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When IT professionals consider AWS, one of the first questions they ask is about shadow IT -- how much is the service being used, and by whom?
The answer to the first question is always profoundly shocking, said David Linthicum, senior vice president at Cloud Technology Partners in Boston. "It's always a rude awakening when guys like me show up and reveal how many people are using the cloud," Linthicum said.
IT professionals tend to grossly underestimate their organization's cloud usage, said David Cope, executive vice president of corporate development and CMO at CliQr Technologies, a cloud orchestration vendor.
"If you talk to corporate IT, most will tell you that they know who's doing what, but they're surprised by the reality," he said.
Answering the second question -- who is using what specific cloud resource -- is tough.
"You have to do discovery across organizations and understand what apps and clouds are out there," Cope said. And unfortunately for IT, there are no shortcuts.
"There are no new laws of physics, no new buttons to push," he said.
Digging through expense reports
At the AWS Re:Invent conference last fall, some consultants suggested looking at expense reports as a way to ferret out developers or line-of-business users submitting around cloud resources. Taking things one step further and instating a policy that says no one gets paid for AWS expenses, is "very effective," said Chris Wegman, managing director for Accenture's AWS practice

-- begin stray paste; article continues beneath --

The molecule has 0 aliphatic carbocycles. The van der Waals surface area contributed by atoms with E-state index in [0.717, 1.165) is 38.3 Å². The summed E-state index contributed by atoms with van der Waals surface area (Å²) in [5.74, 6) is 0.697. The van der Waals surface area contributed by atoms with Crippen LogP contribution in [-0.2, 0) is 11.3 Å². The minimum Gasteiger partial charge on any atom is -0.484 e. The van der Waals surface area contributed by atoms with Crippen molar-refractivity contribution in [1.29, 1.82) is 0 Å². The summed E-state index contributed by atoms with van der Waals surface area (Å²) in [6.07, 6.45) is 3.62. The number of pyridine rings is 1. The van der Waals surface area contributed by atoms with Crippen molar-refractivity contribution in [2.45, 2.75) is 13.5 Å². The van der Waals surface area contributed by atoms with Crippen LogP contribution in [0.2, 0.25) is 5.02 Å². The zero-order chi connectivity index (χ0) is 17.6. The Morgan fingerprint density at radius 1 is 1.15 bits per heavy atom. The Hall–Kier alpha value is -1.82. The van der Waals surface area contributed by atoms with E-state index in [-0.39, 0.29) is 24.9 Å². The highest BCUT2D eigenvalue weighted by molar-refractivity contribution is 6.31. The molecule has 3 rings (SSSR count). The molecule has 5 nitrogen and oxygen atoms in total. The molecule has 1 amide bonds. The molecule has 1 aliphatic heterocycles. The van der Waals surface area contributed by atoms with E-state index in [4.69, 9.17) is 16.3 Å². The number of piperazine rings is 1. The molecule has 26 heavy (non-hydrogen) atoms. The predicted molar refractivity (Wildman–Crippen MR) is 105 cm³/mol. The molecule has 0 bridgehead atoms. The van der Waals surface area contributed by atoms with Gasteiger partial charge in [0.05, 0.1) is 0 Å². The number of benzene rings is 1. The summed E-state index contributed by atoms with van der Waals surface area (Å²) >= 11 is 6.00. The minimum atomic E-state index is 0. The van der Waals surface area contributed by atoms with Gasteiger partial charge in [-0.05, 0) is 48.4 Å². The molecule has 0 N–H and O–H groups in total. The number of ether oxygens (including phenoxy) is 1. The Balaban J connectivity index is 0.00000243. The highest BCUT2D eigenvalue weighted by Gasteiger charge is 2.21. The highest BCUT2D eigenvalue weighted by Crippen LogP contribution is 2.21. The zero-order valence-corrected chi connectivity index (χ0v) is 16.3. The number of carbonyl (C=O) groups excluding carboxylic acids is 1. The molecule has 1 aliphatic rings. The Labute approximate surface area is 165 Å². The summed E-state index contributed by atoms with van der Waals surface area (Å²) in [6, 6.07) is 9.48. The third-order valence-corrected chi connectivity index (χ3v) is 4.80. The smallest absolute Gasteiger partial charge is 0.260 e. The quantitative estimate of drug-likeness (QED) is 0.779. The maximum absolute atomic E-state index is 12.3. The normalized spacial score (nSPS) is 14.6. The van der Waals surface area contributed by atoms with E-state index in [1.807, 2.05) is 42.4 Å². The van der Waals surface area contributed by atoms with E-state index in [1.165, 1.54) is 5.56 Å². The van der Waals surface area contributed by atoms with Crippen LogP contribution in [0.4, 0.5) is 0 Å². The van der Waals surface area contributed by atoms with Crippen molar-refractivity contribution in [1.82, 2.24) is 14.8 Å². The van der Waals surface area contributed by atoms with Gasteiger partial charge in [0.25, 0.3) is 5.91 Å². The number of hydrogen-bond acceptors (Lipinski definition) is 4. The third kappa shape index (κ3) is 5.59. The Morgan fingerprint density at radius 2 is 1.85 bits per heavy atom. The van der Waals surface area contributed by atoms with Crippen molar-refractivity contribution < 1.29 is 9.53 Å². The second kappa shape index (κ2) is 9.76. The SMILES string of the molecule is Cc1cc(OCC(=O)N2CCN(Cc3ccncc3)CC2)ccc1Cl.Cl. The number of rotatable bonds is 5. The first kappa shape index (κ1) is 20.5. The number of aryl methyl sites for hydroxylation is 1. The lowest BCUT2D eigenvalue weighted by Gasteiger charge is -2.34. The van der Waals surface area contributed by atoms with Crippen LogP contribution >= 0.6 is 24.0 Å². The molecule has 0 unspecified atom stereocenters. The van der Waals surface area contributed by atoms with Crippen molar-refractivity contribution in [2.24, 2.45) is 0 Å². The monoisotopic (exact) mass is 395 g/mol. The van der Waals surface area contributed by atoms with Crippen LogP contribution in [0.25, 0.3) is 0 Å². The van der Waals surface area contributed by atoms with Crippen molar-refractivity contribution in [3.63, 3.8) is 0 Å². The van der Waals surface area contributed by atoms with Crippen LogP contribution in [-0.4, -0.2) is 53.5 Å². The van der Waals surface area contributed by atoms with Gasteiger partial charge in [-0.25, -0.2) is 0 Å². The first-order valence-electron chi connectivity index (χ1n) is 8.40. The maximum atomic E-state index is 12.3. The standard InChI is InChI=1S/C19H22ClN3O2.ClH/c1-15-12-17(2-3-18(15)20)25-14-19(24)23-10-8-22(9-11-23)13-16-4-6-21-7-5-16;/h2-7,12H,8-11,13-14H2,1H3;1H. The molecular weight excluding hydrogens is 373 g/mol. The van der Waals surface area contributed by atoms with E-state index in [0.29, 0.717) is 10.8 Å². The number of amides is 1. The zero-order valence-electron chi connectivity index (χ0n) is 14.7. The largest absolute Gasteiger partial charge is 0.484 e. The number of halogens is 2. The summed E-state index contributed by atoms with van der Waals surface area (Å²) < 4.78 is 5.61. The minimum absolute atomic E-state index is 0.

But looking for shadow IT in expense reports might not be very effective, said Sebastian Stadil, CEO and co-founder of Scalr Inc., a cloud management platform provider. That's especially true if developers use personal accounts. "The discovery period might be quite long," Stadil said.
Furthermore, looking at expense reports might not reveal everything you're looking to find out, said CTP's Linthicum. "A lot of cloud services are free, or people might be disguising them as something else," he added -- a subscription, for example.
That leaves you with the brute-force method of looking at firewall logs, which list the destination IP addresses and domain names for outbound data flows. "And if you want to be a real jerk about it, you can trace it back to specific IP addresses," to discover the requestor, said Linthicum.
Examining firewall logs is a matter of turning on the logging service if it isn't already, and exporting it to an external tool for analysis, Linthicum said.
Alternately, if your goal isn't to merely discover shadow IT, but also to discover potential security risks, there are services from providers such as Bitglass, which compare firewall logs against a database of more than 4,000 cloud applications and services, as well as their relative risk ratings, said Bitglass CEO Nat Kausik. Using such a service may also speed up the discovery process.
"There's nothing to prevent people from doing it themselves," Kausik said, "except that it's manually exhausting when you're looking at 15,000 or 20,000 sites."
Alex Barrett is editor in chief of Modern Infrastructure. Write to her at email@example.com.